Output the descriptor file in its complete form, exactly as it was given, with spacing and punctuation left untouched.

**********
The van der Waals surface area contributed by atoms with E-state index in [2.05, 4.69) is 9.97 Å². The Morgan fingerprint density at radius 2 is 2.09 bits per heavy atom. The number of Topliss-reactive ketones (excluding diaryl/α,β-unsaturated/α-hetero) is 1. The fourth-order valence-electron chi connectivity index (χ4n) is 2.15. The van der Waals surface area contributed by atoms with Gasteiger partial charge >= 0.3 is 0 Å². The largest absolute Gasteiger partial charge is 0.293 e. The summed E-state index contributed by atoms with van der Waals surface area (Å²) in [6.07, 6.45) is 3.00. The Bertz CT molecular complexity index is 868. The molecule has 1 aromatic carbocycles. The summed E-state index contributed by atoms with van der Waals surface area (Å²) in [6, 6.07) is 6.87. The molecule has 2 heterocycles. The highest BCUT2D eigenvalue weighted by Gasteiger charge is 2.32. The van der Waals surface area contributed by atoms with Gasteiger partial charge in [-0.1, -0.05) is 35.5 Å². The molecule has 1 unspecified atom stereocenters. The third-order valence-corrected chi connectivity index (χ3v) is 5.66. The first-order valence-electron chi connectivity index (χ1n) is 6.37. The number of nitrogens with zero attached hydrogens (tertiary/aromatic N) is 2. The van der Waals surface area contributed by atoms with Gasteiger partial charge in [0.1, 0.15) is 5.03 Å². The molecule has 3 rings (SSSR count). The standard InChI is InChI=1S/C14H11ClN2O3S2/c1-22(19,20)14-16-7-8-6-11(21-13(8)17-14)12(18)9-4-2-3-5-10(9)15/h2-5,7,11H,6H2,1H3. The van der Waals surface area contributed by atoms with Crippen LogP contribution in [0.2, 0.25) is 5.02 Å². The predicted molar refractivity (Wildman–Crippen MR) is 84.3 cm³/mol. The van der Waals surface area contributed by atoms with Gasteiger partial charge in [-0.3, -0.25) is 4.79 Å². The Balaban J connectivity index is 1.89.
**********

The van der Waals surface area contributed by atoms with E-state index in [2.05, 4.69) is 9.97 Å². The Morgan fingerprint density at radius 2 is 2.09 bits per heavy atom. The number of Topliss-reactive ketones (excluding diaryl/α,β-unsaturated/α-hetero) is 1. The fourth-order valence-electron chi connectivity index (χ4n) is 2.15. The van der Waals surface area contributed by atoms with Gasteiger partial charge >= 0.3 is 0 Å². The largest absolute Gasteiger partial charge is 0.293 e. The summed E-state index contributed by atoms with van der Waals surface area (Å²) in [6.07, 6.45) is 3.00. The Bertz CT molecular complexity index is 868. The molecule has 1 aromatic carbocycles. The summed E-state index contributed by atoms with van der Waals surface area (Å²) in [6, 6.07) is 6.87. The molecule has 2 heterocycles. The highest BCUT2D eigenvalue weighted by Gasteiger charge is 2.32. The van der Waals surface area contributed by atoms with Gasteiger partial charge in [-0.1, -0.05) is 35.5 Å². The molecule has 1 unspecified atom stereocenters. The third-order valence-corrected chi connectivity index (χ3v) is 5.66. The first-order valence-electron chi connectivity index (χ1n) is 6.37. The number of nitrogens with zero attached hydrogens (tertiary/aromatic N) is 2. The van der Waals surface area contributed by atoms with Gasteiger partial charge in [0.1, 0.15) is 5.03 Å². The molecule has 3 rings (SSSR count). The standard InChI is InChI=1S/C14H11ClN2O3S2/c1-22(19,20)14-16-7-8-6-11(21-13(8)17-14)12(18)9-4-2-3-5-10(9)15/h2-5,7,11H,6H2,1H3. The van der Waals surface area contributed by atoms with Crippen LogP contribution in [0.2, 0.25) is 5.02 Å². The predicted molar refractivity (Wildman–Crippen MR) is 84.3 cm³/mol. The van der Waals surface area contributed by atoms with Gasteiger partial charge in [-0.3, -0.25) is 4.79 Å². The Balaban J connectivity index is 1.89.